Paisley agreed, though she said she thought they should stand by just in case. If he faltered, they could step in and push him down the lane.
“Only this time, we won’t move quite so fast,” she said.
Fenwick gave her a high five just as they heard Dustin’s dad tell him it was time for the first round.
“Yikes,” Paisley said, “this time the race counts.”
“He can do it,” Fenwick said. With that, they moved, invisibly, over to the starting line.
Several junior racers made their passes, and soon it was time for Dustin to move up for his burnout.
Paisley grabbed Fenwick’s hand and squeezed.
Right after that, Dustin’s bright gold junior dragster moved up into the staging lane.
“I can’t watch,” Paisley said.
Before Fenwick could respond, the amber pre-stage lights were lit, then the staging lights. And, blink, blink, blink – the amber lights had gone off and there went the green light. Dustin was off.
The green dragster in the other lane was keeping pace. In fact, the two junior racers seemed to be neck and neck.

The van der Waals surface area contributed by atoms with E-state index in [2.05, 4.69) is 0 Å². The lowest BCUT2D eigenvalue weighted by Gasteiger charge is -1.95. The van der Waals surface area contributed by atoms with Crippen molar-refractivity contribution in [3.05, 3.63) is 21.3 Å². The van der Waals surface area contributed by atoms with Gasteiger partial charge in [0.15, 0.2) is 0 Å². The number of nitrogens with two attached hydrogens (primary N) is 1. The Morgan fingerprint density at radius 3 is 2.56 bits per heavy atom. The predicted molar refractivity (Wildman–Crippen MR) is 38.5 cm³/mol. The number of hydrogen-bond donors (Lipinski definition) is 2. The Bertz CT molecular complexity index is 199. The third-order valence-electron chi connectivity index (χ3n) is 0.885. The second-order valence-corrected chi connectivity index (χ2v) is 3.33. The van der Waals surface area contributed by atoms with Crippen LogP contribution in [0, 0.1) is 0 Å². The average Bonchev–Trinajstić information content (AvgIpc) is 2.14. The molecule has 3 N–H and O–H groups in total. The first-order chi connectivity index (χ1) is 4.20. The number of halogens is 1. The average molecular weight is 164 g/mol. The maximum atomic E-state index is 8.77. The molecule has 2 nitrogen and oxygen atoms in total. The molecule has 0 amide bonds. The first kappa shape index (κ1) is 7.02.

Four seconds passed. Five seconds. Six. Seven.
7.90 for Dustin.
He had won!
Paisley hopped into Fenwick’s arms. They were jumping up and down, screaming, and they didn’t realize that something had gone awry. They were no longer invisible.
Dustin’s Mother noticed them. Why were these two strangers so thrilled for her son?
Before she could make her way over to inquire, Dustin showed up and ran to thank Fenwick and Paisley.
Seeing the look on his mom’s face, Dustin started to introduce the two ghosts, then just as quickly, they disappeared.
“Who were they?” Dustin’s mom asked. “Where did they go?”
“I don’t know,” answered a beaming Dustin. “They were sort of like angels or ghosts or something. They just showed up out of nowhere. They were so nice, and they helped me.”
“How?” his mom asked.
Dustin started to explain, but then something caught his eye, off in the distance. He didn’t understand it, but he was sure it was Fenwick and Paisley. It looked as if they were flying away.
And maybe they were. There are some things that only kids can see and only kids can understand. And sometimes it just takes a little magic to give a kid the confidence he (or she) needs to make his dreams come true.